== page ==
Tenants at the Hillside Apartments in East Oakland for instance, have organized to collectively demand remediation of the infestation of mold in their building and reclaim their right to healthy housing. Dansheeka was one of the first to stand up in her rent controlled building, moved to take action after her daughter was hospitalized for respiratory problems caused by the mold. As if it wasn’t hard enough to deal with illness, mold, and a negligent landlord, Dansheeka’s struggle is compounded by the lack of investment in city infrastructure to oversee and maintain rental housing in livable condition. Our city needs to prioritize direct investment into the housing that people who live here already have.

Without aggressive action on behalf of existing residents, gentrification will destroy the rich cultural fabric that Oakland, the most diverse city in the country, has always been so proud of.

The impact on Oakland’s African American community is already evident, as documented by the Alameda County Public Health Department and reported by Wendy Georges at Oakland City Council in March of 2014: “Gentrifying neighborhoods have resulted in a substantial displacement of African American households in Oakland, including a loss of Black home ownership.” She spoke the number of African Americans in Oakland decreasing by nearly half between 1990-2011, and how home ownership dropped from 50% to 25% and the decline of this population by 17 percentage points – from 43% to 26% — “the largest drop of any population group.” She added, “The impact has clearly been disproportionate and favorable to people at the higher end of socio-economic income scale at the expense of people at the lower end of that scale.”

The African American community is clearly the canary in the coalmine. A warning of what’s to come for all of Oakland’s working class communities if we don’t change our approach to development.

Rather than step up to the challenge of addressing racialized poverty and investing in Oakland’s longtime African American communities, immigrant communities, and communities of color, plans to streamline corporate development simply push people out. Out of the town, out of their homes and diverse cultural communities, and away from the network of community-based infrastructure through which they exercise progressive political power.

What we have in the Bay area housing market is not a simple problem of supply and demand; it’s a problem of the lack of corporate and political accountability. We need aggressive, progressive taxation, regulation, and accountability in the housing market and from our city government. We need city officials and decision makers who will step up to the challenge of defending long term residents from gentrification, and partnering to support those residents in building a long-term vision and strategy for healthy, stable communities.

Oakland is now majority renters. That post-foreclosure-crisis reality needs to be reflected in the policies and approach the city takes to housing. We need strong regulations in the rental housing market.

Causa Justa :: Just Cause is proud to have co-created the Tenant Justice Campaign, a broad-based effort to improve laws regulating tenancies and rental housing. Earlier this month we were successful in forcing the Oakland City Council to strengthen rental laws by limiting the ways landlords can raise the rent, forcing them to register every rent increase with the city, and limiting total rent increases to no more than 10% a year, ever, for any reason . This is the first right tenants have gained in Oakland since 2002, the year our organization was founded here, through a broad community-based campaign to implement a Just Cause ordinance limiting evictions.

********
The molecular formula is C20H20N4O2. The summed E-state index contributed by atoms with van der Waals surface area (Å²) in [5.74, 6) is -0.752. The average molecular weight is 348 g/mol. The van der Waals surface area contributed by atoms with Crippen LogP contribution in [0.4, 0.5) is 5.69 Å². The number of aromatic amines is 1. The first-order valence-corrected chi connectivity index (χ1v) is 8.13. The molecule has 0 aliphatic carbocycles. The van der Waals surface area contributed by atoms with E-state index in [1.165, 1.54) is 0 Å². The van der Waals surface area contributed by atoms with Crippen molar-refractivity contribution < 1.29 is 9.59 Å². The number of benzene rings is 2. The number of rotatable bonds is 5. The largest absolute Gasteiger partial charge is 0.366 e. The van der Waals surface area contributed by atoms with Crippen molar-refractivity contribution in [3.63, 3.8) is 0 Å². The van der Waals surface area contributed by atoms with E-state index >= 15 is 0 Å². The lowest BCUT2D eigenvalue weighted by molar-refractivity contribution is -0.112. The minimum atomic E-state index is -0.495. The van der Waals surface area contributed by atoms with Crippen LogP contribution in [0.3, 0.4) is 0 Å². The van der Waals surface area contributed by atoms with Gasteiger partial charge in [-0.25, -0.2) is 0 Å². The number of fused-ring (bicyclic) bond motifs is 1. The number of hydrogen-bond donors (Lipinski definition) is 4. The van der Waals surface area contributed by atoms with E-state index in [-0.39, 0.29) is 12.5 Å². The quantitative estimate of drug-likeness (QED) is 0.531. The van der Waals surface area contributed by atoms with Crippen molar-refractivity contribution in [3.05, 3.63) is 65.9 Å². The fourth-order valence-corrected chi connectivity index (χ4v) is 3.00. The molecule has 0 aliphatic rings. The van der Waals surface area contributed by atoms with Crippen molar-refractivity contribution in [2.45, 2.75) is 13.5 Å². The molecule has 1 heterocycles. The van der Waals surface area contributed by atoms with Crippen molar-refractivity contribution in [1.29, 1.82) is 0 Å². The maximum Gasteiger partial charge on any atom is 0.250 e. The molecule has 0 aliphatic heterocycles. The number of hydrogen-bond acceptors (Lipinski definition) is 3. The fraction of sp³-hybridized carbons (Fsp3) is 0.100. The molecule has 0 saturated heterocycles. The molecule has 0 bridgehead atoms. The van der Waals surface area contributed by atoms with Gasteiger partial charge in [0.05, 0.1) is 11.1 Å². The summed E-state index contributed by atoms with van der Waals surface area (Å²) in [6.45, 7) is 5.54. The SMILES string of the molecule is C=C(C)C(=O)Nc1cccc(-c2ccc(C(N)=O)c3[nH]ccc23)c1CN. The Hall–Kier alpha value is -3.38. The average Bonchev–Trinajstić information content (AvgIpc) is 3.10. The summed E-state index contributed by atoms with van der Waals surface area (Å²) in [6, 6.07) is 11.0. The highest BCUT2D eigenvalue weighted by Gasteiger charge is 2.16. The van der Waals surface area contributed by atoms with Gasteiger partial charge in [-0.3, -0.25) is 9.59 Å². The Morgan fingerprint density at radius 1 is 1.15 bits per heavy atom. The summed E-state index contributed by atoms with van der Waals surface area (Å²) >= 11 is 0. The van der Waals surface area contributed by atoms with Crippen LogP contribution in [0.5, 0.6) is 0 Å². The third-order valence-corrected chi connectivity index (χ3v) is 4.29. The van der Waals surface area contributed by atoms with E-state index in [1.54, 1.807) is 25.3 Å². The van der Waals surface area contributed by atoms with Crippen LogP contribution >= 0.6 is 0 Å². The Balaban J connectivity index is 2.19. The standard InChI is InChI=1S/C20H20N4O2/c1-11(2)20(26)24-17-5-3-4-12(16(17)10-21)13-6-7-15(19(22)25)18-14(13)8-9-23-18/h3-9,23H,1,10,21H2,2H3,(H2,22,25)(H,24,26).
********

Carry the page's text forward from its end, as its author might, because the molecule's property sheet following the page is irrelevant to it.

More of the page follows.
We will be back at the City Council to finalize and strengthen this victory against rent increases. And we are building towards a ballot initiative in November 2014, asking Oaklanders to support an ordinance creating legal precedent to protect tenants, immigrants, seniors, queer people, and families with children from being evicted and displaced by landlord harassment, including the neglect of basic repairs and maintenance.

These policy reforms are crucial to addressing the crisis of gentrification in the lives of everyday people. Both by providing legal handles for people to fight for their homes, and by building the political protagonism of directly impacted people. That said, these policy changes are just one aspect of the long-term transformative change we need. The difference between a policy on paper, and one that Mustafa or Dansheeka can count on to live in a healthy home, is organizing, and the collective power we build when we come together to defend our neighborhoods and homes.

As longtime West Oaklander, Causa Justa :: Just Cause member, retired bookseller, and Black grandfather Kokovul says “It’s bigger than evictions. It’s alienation. We’ve been convinced by capital that we are individuals, that we are consumers, that there is no collective future.”

The struggle for healthy, stable housing shouldn’t be an individual fight — a source of anxiety that jolts Dansheeka awake in the middle of the night and moves Mustafa to tears as he contemplates his future. In order to be successful the struggle must address the collective needs of the working class African American community they are both leaders in, and build the sense of community that Oakland as a whole is so proud of.

An individual approach to the gentrification crisis will not work. It will only reinforce our isolation, turning us from families and communities into consumers of housing, convinced that gentrification is natural, displacement is inevitable, and the best we can each do is try to save our own skin.

For the sake of our city, for the sake of the communities we thrive in, the struggle for stable, habitable homes needs to be a collective one; a people-powered process that shows us our power as creators of community instead of as consumers; a process that city officials accompany us in as allies of the people they represent; a process that builds grassroots institutions through which we build long-term progressive political power and grow in community with each other in the city we call home.


Join us April 26 at Met West High School for a people’s forum to build the struggle for the flatlands.